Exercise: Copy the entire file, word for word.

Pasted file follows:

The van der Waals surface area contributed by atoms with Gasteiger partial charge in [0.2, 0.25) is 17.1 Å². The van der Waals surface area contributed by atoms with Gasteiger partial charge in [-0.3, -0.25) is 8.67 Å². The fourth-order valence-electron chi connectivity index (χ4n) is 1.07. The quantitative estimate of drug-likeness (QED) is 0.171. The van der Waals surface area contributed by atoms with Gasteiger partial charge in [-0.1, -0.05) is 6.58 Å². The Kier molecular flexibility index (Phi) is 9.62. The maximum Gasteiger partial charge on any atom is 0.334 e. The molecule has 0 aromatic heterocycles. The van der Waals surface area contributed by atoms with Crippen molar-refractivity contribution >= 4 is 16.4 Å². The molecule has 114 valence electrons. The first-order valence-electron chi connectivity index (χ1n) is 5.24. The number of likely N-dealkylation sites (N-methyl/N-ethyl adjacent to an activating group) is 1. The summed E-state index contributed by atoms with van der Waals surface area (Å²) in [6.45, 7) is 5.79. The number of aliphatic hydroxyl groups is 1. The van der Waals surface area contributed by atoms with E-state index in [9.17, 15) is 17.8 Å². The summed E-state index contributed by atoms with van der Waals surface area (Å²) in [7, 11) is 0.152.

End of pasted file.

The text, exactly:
The van der Waals surface area contributed by atoms with Gasteiger partial charge in [0.2, 0.25) is 17.1 Å². The van der Waals surface area contributed by atoms with Gasteiger partial charge in [-0.3, -0.25) is 8.67 Å². The fourth-order valence-electron chi connectivity index (χ4n) is 1.07. The quantitative estimate of drug-likeness (QED) is 0.171. The van der Waals surface area contributed by atoms with Gasteiger partial charge in [-0.1, -0.05) is 6.58 Å². The Kier molecular flexibility index (Phi) is 9.62. The maximum Gasteiger partial charge on any atom is 0.334 e. The molecule has 0 aromatic heterocycles. The van der Waals surface area contributed by atoms with Crippen molar-refractivity contribution >= 4 is 16.4 Å². The molecule has 114 valence electrons. The first-order valence-electron chi connectivity index (χ1n) is 5.24. The number of likely N-dealkylation sites (N-methyl/N-ethyl adjacent to an activating group) is 1. The summed E-state index contributed by atoms with van der Waals surface area (Å²) in [6.45, 7) is 5.79. The number of aliphatic hydroxyl groups is 1. The van der Waals surface area contributed by atoms with E-state index in [9.17, 15) is 17.8 Å². The summed E-state index contributed by atoms with van der Waals surface area (Å²) in [7, 11) is 0.152.